Today, the Appalachian Trail is a famous long-distance trail spanning from Georgia to Maine that some attempt to hike in one season. But when the idea of the Appalachian Trail was first proposed, it was simply thought to be a series of retreat, farming and work camps along the Appalachians, where city-dwellers could occasionally return to nature. Hiking wasn't really the purpose of the Appalachian Trail at the beginning -- instead, the idea was to have a particular trail to connect the camps. That's what made Bear Mountain, located so close to New York City, such a perfect place to start forming the trail back in the early 1920s.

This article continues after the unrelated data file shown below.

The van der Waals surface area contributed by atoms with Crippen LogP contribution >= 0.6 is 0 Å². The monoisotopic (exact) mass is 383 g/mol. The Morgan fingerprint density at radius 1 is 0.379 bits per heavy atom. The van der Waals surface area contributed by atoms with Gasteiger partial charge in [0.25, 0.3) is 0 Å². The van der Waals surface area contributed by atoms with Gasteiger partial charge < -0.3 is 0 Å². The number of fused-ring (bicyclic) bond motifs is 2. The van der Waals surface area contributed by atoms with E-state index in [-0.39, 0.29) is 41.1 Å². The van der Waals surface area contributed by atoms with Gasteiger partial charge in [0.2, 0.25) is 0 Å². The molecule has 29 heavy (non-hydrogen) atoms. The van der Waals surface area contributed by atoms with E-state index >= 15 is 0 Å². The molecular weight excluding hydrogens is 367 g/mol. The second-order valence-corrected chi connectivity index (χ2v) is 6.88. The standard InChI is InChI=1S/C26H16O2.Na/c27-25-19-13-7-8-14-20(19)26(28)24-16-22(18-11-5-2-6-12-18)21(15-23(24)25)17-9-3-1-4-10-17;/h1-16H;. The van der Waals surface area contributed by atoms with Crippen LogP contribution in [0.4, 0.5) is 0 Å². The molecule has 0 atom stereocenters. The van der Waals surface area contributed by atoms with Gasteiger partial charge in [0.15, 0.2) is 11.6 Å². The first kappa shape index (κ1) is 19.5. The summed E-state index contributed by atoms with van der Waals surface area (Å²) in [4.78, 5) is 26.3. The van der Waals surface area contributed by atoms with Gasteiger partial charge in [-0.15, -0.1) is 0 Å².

The Bear Mountain portion of the Appalachian Trail reaches an elevation of 1,305 feet (397.8 meters) for breath-taking views of the Hudson River. This part of the trail also puts the hiker through a series of ups and downs, as it also contains the lowest point of the trail that sinks to 120 feet (36.6 meters) above sea level [source: Adkins]. As it happens, this low point is located at the Trailside Museum and Zoo, which acts as a refuge to injured local wildlife.